As a state employee in the CSU I read this piece with an entirely different perspective. Not all state employees are in the same boat. For exmple, they state the average salary for state employees is $70,777. The average for the employees I represent, the non-faculty staff in the CSU, is $38,000.
Most state employees have salary steps, at least when you are in the lower rungs of career ranges, which means automatic raises each year whether bargaining is successful or not. The CSU took our steps away in 1996. Then they underfunded the “open range” salary system they put in place. This means that the longer you work for the CSU the farther behind you fall, relative to both other state employees and the private sector. Then when you take into consideration all the other factors this article ignores: that California has a small state workforce relative to other states by population, that California is a high-service state (we are not quite Mississippi, yet), that state employees tend to have higher levels of education and skills relative to the public sector, that California is more expensive to live in relative to most of the rest of the country, you get a very different picture about state employees. There are much better ways to get rich than to work for the state.
The CSU is rated the most efficient higher educational system in the world for the number of students we serve for the buck. Every dollar invested in higher eduation yields a 7 times return, yet the right and their media shills continue to print articles that state “public employees still remain a strain on California’s budget” and that the supposed money is in public workers and not in corporate thugs and war budgets. The article paints a very different picture to reality. What is very real is that Brown is no great defender of the public sector. He has tried to increase health care costs for CSU employees and currently has a budget proposal to make health benefits a manditory subject of bargaining for the CSU employees so they can pass on more of the costs to the employees. He already created a second and now a third tier for state employee retirement, even though the retirement system is mostly funded by monthly contributions from the employees themselves. The unions have to take these cuts because these are our “friends” doing the cutting. It could be worse. It could always be worse. But that isn’t to say things suck anyway.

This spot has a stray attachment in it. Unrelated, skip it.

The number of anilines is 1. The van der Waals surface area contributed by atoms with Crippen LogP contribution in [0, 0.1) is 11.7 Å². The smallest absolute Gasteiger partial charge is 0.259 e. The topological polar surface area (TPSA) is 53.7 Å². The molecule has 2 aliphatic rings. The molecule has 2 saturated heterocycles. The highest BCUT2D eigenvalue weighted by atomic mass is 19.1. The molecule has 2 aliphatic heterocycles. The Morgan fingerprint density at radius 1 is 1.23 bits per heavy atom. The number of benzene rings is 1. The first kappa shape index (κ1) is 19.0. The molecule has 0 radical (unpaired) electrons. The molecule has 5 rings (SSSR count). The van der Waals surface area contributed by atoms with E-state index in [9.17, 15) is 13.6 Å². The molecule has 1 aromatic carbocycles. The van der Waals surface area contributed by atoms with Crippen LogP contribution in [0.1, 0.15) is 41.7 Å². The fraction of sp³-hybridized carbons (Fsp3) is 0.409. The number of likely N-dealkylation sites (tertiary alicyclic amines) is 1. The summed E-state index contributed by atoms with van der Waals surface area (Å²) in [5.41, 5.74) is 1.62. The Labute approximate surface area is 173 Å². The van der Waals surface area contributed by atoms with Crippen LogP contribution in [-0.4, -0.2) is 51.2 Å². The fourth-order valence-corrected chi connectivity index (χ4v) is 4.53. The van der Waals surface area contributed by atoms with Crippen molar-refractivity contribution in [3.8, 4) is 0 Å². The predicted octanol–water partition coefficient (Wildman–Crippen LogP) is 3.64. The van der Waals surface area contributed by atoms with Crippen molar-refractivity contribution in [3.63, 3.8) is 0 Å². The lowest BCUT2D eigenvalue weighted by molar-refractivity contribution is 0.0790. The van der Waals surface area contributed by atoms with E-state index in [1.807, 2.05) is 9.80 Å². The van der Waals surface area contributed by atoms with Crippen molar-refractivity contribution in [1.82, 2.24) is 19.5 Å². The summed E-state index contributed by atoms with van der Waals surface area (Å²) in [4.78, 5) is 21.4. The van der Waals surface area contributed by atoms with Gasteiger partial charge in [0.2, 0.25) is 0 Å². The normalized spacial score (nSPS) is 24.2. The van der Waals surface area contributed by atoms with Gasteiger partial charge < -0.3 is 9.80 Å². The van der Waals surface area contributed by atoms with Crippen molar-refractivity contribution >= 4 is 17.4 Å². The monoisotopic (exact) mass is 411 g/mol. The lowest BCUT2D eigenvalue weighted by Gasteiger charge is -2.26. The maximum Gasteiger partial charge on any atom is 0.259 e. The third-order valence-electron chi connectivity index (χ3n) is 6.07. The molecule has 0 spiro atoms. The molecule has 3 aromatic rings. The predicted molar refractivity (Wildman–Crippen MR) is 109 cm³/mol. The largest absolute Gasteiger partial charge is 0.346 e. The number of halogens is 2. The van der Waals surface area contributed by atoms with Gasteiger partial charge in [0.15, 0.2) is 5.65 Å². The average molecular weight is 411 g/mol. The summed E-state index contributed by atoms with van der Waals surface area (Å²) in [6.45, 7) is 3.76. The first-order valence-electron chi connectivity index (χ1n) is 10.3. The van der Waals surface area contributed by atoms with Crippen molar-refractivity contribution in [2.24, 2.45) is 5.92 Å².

By an anonymous State Worker
- colorful? July 22, 2016
- Expressed July 22, 2016
- The Governor is using CAPS and PECG against all state workers September 14, 2015
- CAPS THE BUDGET AND LOW BALL BARGAINING January 9, 2015
- New Jersey, New York part of a national trend Northeastern US states seek to cut public worker pensions September 11, 2014
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